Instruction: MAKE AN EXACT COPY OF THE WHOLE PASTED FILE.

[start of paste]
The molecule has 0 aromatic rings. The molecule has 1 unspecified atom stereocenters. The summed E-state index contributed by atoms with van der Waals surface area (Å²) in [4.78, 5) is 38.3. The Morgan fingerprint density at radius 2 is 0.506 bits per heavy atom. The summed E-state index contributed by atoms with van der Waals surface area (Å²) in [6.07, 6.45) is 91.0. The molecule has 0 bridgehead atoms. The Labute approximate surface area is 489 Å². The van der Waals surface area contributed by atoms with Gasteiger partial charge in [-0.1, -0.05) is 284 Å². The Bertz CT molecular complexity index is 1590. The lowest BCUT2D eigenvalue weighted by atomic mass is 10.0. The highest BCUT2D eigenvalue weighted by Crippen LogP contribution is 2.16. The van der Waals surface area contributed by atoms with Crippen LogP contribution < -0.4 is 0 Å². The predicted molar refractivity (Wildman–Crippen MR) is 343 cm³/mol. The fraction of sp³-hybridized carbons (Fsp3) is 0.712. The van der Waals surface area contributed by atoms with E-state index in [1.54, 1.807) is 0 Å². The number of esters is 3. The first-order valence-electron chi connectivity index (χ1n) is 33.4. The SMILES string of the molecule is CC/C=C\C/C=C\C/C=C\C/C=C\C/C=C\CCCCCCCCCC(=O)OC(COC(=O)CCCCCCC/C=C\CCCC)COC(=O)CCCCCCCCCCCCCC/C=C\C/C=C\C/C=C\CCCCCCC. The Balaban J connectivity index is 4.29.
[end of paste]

The molecule has 0 aromatic rings. The molecule has 1 unspecified atom stereocenters. The summed E-state index contributed by atoms with van der Waals surface area (Å²) in [4.78, 5) is 38.3. The Morgan fingerprint density at radius 2 is 0.506 bits per heavy atom. The summed E-state index contributed by atoms with van der Waals surface area (Å²) in [6.07, 6.45) is 91.0. The molecule has 0 bridgehead atoms. The Labute approximate surface area is 489 Å². The van der Waals surface area contributed by atoms with Gasteiger partial charge in [-0.1, -0.05) is 284 Å². The Bertz CT molecular complexity index is 1590. The lowest BCUT2D eigenvalue weighted by atomic mass is 10.0. The highest BCUT2D eigenvalue weighted by Crippen LogP contribution is 2.16. The van der Waals surface area contributed by atoms with Crippen LogP contribution < -0.4 is 0 Å². The predicted molar refractivity (Wildman–Crippen MR) is 343 cm³/mol. The fraction of sp³-hybridized carbons (Fsp3) is 0.712. The van der Waals surface area contributed by atoms with E-state index in [1.54, 1.807) is 0 Å². The number of esters is 3. The first-order valence-electron chi connectivity index (χ1n) is 33.4. The SMILES string of the molecule is CC/C=C\C/C=C\C/C=C\C/C=C\C/C=C\CCCCCCCCCC(=O)OC(COC(=O)CCCCCCC/C=C\CCCC)COC(=O)CCCCCCCCCCCCCC/C=C\C/C=C\C/C=C\CCCCCCC. The Balaban J connectivity index is 4.29.